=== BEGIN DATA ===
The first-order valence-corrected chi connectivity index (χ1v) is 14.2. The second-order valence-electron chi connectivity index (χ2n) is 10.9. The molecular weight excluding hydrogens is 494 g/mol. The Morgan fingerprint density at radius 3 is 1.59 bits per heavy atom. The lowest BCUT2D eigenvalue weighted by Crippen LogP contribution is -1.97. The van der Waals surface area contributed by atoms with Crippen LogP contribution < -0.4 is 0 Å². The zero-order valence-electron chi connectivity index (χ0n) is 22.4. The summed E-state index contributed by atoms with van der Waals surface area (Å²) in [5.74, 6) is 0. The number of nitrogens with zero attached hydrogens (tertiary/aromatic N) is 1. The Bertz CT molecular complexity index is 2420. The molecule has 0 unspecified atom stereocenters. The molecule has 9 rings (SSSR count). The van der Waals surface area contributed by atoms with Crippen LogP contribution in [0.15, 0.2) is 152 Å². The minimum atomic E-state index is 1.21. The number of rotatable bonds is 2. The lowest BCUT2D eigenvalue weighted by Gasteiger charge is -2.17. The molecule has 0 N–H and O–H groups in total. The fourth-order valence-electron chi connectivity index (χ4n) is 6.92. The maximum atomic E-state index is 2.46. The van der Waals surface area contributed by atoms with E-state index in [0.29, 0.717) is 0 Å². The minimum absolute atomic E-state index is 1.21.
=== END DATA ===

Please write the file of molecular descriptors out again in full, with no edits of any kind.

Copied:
The first-order valence-corrected chi connectivity index (χ1v) is 14.2. The second-order valence-electron chi connectivity index (χ2n) is 10.9. The molecular weight excluding hydrogens is 494 g/mol. The Morgan fingerprint density at radius 3 is 1.59 bits per heavy atom. The lowest BCUT2D eigenvalue weighted by Crippen LogP contribution is -1.97. The van der Waals surface area contributed by atoms with Crippen LogP contribution < -0.4 is 0 Å². The zero-order valence-electron chi connectivity index (χ0n) is 22.4. The summed E-state index contributed by atoms with van der Waals surface area (Å²) in [5.74, 6) is 0. The number of nitrogens with zero attached hydrogens (tertiary/aromatic N) is 1. The Bertz CT molecular complexity index is 2420. The molecule has 0 unspecified atom stereocenters. The molecule has 9 rings (SSSR count). The van der Waals surface area contributed by atoms with Crippen LogP contribution in [0.15, 0.2) is 152 Å². The minimum atomic E-state index is 1.21. The number of rotatable bonds is 2. The lowest BCUT2D eigenvalue weighted by Gasteiger charge is -2.17. The molecule has 0 N–H and O–H groups in total. The fourth-order valence-electron chi connectivity index (χ4n) is 6.92. The maximum atomic E-state index is 2.46. The van der Waals surface area contributed by atoms with E-state index in [0.29, 0.717) is 0 Å². The minimum absolute atomic E-state index is 1.21.